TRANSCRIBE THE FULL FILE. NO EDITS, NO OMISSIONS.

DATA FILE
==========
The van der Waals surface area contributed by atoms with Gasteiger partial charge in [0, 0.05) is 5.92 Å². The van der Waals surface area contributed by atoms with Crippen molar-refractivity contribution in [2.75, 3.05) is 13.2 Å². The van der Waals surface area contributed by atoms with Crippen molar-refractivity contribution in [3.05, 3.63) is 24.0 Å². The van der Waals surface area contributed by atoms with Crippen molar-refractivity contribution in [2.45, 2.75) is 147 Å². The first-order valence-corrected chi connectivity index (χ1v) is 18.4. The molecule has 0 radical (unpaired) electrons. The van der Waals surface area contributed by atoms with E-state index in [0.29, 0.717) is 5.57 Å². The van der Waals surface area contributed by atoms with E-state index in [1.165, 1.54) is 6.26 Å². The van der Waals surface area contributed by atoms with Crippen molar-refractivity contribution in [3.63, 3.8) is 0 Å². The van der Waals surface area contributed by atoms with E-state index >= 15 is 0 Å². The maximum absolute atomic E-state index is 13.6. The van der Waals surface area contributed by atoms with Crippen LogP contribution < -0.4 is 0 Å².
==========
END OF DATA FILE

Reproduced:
The van der Waals surface area contributed by atoms with Gasteiger partial charge in [0, 0.05) is 5.92 Å². The van der Waals surface area contributed by atoms with Crippen molar-refractivity contribution in [2.75, 3.05) is 13.2 Å². The van der Waals surface area contributed by atoms with Crippen molar-refractivity contribution in [3.05, 3.63) is 24.0 Å². The van der Waals surface area contributed by atoms with Crippen molar-refractivity contribution in [2.45, 2.75) is 147 Å². The first-order valence-corrected chi connectivity index (χ1v) is 18.4. The molecule has 0 radical (unpaired) electrons. The van der Waals surface area contributed by atoms with E-state index in [0.29, 0.717) is 5.57 Å². The van der Waals surface area contributed by atoms with E-state index in [1.165, 1.54) is 6.26 Å². The van der Waals surface area contributed by atoms with Crippen molar-refractivity contribution in [3.63, 3.8) is 0 Å². The van der Waals surface area contributed by atoms with E-state index >= 15 is 0 Å². The maximum absolute atomic E-state index is 13.6. The van der Waals surface area contributed by atoms with Crippen LogP contribution < -0.4 is 0 Å².